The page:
IGD predicts that the whole food-to-go sector will decline by 43% to £10.8bn in 2020.
QSRs will benefit most from changes to food-to-go consumption brought about by the pandemic, according to new research from IGD.
The insights agency cites the sector’s capacity to offer value options for financially stretched consumers, with drive thru and delivery offers playing a role to adapt to local lockdown restrictions.
Food-to-go specialists, in contrast, will be most affected by aforementioned changes as they are most likely to be located in city centres and transport hubs with footfall dependent on office workers, commuters and tourists. IGD anticipates store closures and estate sizes in 2022 will be smaller than 2019.
Coffee shops, meanwhile, will be affected to a lesser extent, with IGD explaining that shops and food-to-go specialists will start to recover somewhat in 2021 and regain market share from retail in 2022, - although not to 2019 levels - through “innovation and evolution.”
Other retailers are predicted to benefit from increased visits where food-to-go crosses over with other shopping missions. Convenience stores in particular have and will continue to benefit from their local presence. Retail channels are expected to grow market share, mainly during 2020 as food-to-go specialists and coffee shops are impacted by declines in commuter footfall.
IGD predicts that the whole food-to-go sector will decline by 43% to £10.8bn in 2020 – a decrease of £8.1 billion in 2019. However, a degree of bounce-back is anticipated in 2021, with high levels of year-on year growth off a low base. In 2022 – despite continued high growth rates – IGD said the market will only return to 88% of 2019 levels, valued at £16.7 billion.
“Unsurprisingly, since the UK went into lockdown, almost all food-to-go shopping trips experienced significant declines. Where previous forecasts saw the sector growing at twice the rate of grocery retail, 2020 has seen a rapid change in consumer behaviours and daily routines that could have long term implications,” IGD senior food-to-go analyst Nicola Knight said.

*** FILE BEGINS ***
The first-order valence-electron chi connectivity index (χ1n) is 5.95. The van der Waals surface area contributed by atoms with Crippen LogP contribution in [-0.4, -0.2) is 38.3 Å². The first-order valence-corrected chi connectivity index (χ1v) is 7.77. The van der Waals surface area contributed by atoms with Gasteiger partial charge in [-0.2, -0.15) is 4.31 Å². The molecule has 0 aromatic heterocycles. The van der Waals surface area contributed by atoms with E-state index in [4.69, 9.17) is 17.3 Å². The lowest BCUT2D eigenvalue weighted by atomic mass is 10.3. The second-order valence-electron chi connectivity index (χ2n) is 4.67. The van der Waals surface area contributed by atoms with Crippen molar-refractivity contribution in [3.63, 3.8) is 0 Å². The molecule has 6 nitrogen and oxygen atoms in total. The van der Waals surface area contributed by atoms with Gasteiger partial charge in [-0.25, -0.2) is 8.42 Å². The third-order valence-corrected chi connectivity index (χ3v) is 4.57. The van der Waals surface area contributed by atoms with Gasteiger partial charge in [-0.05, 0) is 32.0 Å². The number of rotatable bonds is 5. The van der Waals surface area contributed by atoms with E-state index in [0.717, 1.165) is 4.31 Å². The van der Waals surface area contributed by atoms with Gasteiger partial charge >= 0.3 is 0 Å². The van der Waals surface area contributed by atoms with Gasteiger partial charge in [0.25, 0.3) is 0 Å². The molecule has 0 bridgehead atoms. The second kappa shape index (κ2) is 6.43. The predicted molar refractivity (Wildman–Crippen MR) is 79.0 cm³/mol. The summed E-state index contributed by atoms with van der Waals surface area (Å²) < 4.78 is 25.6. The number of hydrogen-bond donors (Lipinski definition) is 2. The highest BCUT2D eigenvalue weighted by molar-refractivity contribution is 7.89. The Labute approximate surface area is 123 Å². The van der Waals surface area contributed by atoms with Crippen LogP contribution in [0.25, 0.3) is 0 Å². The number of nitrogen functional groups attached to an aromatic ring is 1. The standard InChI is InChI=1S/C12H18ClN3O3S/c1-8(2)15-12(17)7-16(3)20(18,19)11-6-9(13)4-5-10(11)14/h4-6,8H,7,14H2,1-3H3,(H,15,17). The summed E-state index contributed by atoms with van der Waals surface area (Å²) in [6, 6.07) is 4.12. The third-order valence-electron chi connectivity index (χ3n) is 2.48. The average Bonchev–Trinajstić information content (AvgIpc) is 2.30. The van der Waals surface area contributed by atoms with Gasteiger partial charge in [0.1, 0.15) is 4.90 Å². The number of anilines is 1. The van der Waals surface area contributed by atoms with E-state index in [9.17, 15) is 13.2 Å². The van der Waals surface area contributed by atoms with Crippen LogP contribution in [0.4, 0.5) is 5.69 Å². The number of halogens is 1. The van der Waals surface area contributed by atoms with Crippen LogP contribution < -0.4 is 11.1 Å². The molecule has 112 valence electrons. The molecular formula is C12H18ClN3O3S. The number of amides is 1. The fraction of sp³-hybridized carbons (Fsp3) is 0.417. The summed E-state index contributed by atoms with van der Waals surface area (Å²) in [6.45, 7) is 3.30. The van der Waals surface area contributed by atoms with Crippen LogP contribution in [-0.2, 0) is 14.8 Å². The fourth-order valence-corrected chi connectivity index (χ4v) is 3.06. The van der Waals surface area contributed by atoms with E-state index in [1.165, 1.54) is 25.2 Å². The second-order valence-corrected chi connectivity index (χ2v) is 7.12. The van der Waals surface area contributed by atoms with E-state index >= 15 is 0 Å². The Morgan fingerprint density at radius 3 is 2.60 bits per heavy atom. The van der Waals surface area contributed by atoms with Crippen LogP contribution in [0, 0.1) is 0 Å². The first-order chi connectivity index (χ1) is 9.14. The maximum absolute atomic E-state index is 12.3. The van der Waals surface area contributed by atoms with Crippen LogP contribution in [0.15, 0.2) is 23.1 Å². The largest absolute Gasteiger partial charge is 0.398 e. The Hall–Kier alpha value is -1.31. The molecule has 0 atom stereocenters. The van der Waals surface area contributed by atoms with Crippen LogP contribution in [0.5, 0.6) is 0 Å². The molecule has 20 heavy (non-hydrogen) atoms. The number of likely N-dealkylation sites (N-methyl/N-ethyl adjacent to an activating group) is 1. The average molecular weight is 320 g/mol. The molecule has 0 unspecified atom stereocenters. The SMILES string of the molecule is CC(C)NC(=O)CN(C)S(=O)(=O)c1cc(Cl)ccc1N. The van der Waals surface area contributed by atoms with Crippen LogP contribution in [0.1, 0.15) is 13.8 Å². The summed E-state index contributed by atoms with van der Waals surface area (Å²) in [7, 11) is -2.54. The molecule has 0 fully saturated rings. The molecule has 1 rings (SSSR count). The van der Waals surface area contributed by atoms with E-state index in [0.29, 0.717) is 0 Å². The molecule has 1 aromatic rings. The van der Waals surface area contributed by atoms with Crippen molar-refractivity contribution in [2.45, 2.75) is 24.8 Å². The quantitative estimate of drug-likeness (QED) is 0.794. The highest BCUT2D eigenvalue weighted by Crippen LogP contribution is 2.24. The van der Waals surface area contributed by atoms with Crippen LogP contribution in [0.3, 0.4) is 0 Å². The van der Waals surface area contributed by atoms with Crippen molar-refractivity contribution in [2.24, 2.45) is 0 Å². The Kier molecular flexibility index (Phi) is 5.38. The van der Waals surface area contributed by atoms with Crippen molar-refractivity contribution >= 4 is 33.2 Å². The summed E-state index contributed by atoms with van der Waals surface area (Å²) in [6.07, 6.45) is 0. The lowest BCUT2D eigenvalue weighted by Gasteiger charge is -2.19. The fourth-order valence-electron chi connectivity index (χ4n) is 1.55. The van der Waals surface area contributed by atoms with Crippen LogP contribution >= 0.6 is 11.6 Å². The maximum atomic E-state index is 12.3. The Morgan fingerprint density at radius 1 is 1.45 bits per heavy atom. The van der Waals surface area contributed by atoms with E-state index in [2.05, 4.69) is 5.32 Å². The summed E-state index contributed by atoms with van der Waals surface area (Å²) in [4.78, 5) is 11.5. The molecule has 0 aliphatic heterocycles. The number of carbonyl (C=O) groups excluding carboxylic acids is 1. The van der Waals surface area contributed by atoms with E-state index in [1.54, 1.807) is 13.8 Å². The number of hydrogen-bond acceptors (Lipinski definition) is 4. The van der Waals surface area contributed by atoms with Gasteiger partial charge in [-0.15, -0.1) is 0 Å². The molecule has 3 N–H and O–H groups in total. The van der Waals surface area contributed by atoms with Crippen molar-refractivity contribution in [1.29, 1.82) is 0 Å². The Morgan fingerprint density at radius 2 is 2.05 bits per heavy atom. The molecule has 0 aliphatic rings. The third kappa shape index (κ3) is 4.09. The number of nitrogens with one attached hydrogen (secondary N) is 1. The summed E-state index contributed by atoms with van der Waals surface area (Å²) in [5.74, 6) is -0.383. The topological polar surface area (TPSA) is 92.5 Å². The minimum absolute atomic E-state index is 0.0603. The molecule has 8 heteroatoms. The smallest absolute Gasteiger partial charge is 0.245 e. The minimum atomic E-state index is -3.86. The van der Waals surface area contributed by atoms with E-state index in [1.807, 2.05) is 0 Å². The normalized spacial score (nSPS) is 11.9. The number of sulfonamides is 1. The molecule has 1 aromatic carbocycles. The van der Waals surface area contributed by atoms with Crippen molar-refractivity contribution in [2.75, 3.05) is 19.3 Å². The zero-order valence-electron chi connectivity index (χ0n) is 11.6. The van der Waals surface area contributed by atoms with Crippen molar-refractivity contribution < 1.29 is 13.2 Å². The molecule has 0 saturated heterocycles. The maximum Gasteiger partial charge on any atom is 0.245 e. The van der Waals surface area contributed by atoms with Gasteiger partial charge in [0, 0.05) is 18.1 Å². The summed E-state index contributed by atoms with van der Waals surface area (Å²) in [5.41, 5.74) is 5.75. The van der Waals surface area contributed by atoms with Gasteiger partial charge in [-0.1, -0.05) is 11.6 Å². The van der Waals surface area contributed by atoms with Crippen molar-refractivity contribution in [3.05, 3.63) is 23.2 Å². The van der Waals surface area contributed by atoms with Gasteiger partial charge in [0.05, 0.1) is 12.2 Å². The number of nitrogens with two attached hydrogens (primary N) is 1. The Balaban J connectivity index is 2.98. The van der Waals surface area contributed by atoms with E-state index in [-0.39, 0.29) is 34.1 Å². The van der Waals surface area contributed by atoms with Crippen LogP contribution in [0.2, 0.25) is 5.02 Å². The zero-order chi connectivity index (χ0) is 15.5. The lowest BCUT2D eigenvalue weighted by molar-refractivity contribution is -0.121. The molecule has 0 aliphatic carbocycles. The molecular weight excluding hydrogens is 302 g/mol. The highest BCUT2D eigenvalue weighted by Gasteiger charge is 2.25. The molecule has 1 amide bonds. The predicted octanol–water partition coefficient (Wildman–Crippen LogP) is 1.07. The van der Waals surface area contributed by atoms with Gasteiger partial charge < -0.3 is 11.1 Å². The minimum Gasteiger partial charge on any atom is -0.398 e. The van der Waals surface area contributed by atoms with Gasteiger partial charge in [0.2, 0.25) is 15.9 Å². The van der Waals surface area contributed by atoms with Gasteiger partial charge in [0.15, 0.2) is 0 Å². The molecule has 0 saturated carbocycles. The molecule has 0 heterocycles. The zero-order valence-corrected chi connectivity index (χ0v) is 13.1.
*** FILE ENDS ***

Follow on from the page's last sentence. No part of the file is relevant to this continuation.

“Footfall in cities and transport hubs – on which many food-to-go businesses depend – has so far been slow to return. The shift to more homeworking in particular has had massive implications for food-to-go. Specialist operators with sites prevalent in affected locations are already adapting strategies to offset this long-term change in consumer behaviour.”
The return, Knight said, will be gradual and may be subject to reversal as trends may differ by geographic area subject to local lockdowns. “It is reasonable to assume that a degree of homeworking will form a part of the new normal in the short and long term, which may mean food-to-go businesses will adapt to fit in with their customers’ work patterns rather than wait for old habits to resume.”
Addressing food-to-go businesses on how retailers and suppliers can navigate current and future challenges, Knight advised them to be agile in grabbing opportunities based on changes in consumer behaviors.
“Picnic sets for outdoor socialising, lunch boxes for home workers and meals to be heated at home are all examples of rapid deployment of new ranges adapted to current consumer needs. Responding this quickly requires staying close to customers, building strong partnerships with suppliers and an internal structure designed for fast decision-making,” she said.
“Well-developed digital loyalty, communications and ordering systems have a real role to play for businesses looking for an edge here. Engaging with customers in this way should also help retailers to understand where the demand has moved to if city centres and transport hubs continue to lose footfall.”
“Delivery should also continue to form a part of retailer and operator strategies, particularly if local lockdowns progress. To offset the price of third-party delivery charges many operators are moving to delivery-only dark kitchens with lower overheads,” she concluded.
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